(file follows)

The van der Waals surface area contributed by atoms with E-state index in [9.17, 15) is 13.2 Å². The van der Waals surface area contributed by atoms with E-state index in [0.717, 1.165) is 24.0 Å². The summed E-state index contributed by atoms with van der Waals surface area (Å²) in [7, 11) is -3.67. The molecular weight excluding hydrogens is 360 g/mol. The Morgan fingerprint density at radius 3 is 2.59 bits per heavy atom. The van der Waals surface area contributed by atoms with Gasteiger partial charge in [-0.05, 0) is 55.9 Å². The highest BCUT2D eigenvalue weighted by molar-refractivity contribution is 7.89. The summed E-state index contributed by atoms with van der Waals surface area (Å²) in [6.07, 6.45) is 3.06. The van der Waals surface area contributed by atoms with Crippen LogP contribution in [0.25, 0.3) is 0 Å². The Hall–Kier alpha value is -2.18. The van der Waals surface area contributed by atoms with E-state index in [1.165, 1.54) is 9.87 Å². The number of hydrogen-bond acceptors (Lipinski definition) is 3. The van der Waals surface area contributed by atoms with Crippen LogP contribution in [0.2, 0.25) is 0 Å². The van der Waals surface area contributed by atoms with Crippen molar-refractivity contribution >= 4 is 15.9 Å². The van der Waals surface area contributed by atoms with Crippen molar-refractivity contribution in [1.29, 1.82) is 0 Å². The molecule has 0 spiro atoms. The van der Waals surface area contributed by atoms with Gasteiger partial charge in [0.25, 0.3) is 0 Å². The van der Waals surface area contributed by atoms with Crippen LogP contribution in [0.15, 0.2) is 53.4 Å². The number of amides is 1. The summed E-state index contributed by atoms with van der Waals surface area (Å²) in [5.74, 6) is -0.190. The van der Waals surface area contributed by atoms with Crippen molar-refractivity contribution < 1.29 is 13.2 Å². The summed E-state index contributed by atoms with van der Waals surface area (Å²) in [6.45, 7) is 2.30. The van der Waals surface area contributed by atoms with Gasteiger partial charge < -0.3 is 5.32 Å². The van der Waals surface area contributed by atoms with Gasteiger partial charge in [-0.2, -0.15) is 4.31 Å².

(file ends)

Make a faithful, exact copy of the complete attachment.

The van der Waals surface area contributed by atoms with E-state index in [9.17, 15) is 13.2 Å². The van der Waals surface area contributed by atoms with E-state index in [0.717, 1.165) is 24.0 Å². The summed E-state index contributed by atoms with van der Waals surface area (Å²) in [7, 11) is -3.67. The molecular weight excluding hydrogens is 360 g/mol. The Morgan fingerprint density at radius 3 is 2.59 bits per heavy atom. The van der Waals surface area contributed by atoms with Gasteiger partial charge in [-0.05, 0) is 55.9 Å². The highest BCUT2D eigenvalue weighted by molar-refractivity contribution is 7.89. The summed E-state index contributed by atoms with van der Waals surface area (Å²) in [6.07, 6.45) is 3.06. The van der Waals surface area contributed by atoms with Crippen LogP contribution in [0.25, 0.3) is 0 Å². The Hall–Kier alpha value is -2.18. The van der Waals surface area contributed by atoms with E-state index in [1.165, 1.54) is 9.87 Å². The number of hydrogen-bond acceptors (Lipinski definition) is 3. The van der Waals surface area contributed by atoms with Crippen LogP contribution in [0.2, 0.25) is 0 Å². The van der Waals surface area contributed by atoms with Crippen molar-refractivity contribution >= 4 is 15.9 Å². The van der Waals surface area contributed by atoms with Crippen molar-refractivity contribution in [1.29, 1.82) is 0 Å². The molecule has 0 spiro atoms. The van der Waals surface area contributed by atoms with Gasteiger partial charge in [0.25, 0.3) is 0 Å². The van der Waals surface area contributed by atoms with Crippen LogP contribution in [0.15, 0.2) is 53.4 Å². The number of amides is 1. The summed E-state index contributed by atoms with van der Waals surface area (Å²) in [5.74, 6) is -0.190. The van der Waals surface area contributed by atoms with Crippen molar-refractivity contribution < 1.29 is 13.2 Å². The summed E-state index contributed by atoms with van der Waals surface area (Å²) in [6.45, 7) is 2.30. The van der Waals surface area contributed by atoms with Gasteiger partial charge < -0.3 is 5.32 Å². The van der Waals surface area contributed by atoms with Gasteiger partial charge in [-0.2, -0.15) is 4.31 Å².